At Chicago Piano Tuners, we know that investing in piano is a big decision. When it comes to buying a piano, you can basically go in one of two directions, new or used. There are pros and cons of buying a new piano that we’re going to explore in this article.
Pro – Never Been Used
Similar to buying a car new, buying a piano new comes with the peace of mind that no one except you has used this piano. This means that it’s never been damaged or repaired. A piano that had been damaged or repaired, could bring more problems depending on the extent of the prior damage and the quality of the repair.
Pro – Warranty Included
A new piano likely comes with a warranty. It could even have two warranties, one from the manufacturer, and one from the store. Warranties from manufacturers commonly cover up to three years. Knowing that your piano will be covered for three years is reassuring when shelling out a hefty chunk of change for a new piano. If the piano is also covered by the store warranty, be sure to read the fine print and ask for the warranty in writing. Don’t be afraid to ask any questions for clarity purpose.
Pro – Safe start for a new pianist.
If you’re purchasing this piano for a new player, a new piano can ensure a positive new experience. If a student begins playing on a used piano, and the piano is out of tune, it can be discouraging and could result in a student blaming themselves for the unpleasant sounds or giving up due to frustration. Either way, we’d love to take a look at the piano and make sure it is properly tuned!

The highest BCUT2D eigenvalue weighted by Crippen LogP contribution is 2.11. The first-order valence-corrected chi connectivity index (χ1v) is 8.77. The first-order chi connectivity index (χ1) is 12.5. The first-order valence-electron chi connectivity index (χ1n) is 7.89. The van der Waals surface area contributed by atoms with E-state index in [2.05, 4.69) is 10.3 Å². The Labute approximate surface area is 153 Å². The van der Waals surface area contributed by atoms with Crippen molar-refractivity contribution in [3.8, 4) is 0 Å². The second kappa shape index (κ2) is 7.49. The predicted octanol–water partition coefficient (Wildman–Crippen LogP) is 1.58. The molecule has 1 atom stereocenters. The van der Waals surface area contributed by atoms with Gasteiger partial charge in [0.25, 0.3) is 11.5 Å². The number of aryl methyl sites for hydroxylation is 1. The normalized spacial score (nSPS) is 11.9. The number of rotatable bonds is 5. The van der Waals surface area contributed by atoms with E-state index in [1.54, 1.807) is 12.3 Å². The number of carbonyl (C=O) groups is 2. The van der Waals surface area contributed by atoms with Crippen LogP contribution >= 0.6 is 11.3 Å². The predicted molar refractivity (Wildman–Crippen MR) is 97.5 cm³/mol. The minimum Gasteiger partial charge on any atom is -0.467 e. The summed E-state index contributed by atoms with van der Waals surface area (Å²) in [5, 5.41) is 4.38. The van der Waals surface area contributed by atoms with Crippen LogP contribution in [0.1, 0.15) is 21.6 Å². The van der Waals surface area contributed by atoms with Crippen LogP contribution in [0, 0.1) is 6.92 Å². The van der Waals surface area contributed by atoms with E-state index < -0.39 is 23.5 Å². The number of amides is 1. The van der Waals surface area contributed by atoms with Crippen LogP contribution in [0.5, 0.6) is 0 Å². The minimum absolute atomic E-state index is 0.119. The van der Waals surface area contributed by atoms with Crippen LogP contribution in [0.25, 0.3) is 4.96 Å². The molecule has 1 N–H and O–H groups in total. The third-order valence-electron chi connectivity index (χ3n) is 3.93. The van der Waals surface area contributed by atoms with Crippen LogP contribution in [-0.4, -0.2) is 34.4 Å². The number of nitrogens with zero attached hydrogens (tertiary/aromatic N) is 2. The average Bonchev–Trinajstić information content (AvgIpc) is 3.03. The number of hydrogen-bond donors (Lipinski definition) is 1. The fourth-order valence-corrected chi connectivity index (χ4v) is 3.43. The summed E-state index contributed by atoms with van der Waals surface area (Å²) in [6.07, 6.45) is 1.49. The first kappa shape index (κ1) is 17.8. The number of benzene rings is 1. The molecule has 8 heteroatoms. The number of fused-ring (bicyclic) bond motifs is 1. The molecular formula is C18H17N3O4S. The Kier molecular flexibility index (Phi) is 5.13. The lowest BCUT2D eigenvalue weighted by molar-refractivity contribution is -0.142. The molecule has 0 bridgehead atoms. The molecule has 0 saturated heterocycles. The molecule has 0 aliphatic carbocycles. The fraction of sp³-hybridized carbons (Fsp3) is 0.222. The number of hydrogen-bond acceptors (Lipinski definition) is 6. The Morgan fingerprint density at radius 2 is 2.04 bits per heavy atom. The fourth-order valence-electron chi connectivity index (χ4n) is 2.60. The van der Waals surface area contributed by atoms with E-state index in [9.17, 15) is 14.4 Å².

Con – The cost of a new piano.
We like to believe that most piano manufacturers are doing right by their customers and providing a quality product. In this case, you get what you pay for. New pianos can bring a hefty price tag, starting at around $3,000 for an upright. Grand pianos can range from $15,000 to $30,000. Don’t be dissuaded by this con of buying a new piano right away. Do your research and keep your eyes peeled.
Con – The character of a used piano.
There’s a certain charm and character that comes with a used piano that you won’t experience if you buy a new piano. There’s a reason we gravitate toward antiques and vintage style; pre-owned items hold history and stories that newer versions don’t have, and may never have. If you enjoy vintage, or the smell of old wood, an older piano is an option. However, be careful and know what you’re buying. Make sure the price tag matches the quality. If the character isn’t a big deal to you, this may not be a true con to buying a new piano.
Overall, either route to your piano acquisition will bring with pros and cons. Buying a new piano comes with some of the pros and cons listed here, and you should take these into consideration when determining where to begin your piano buying journey.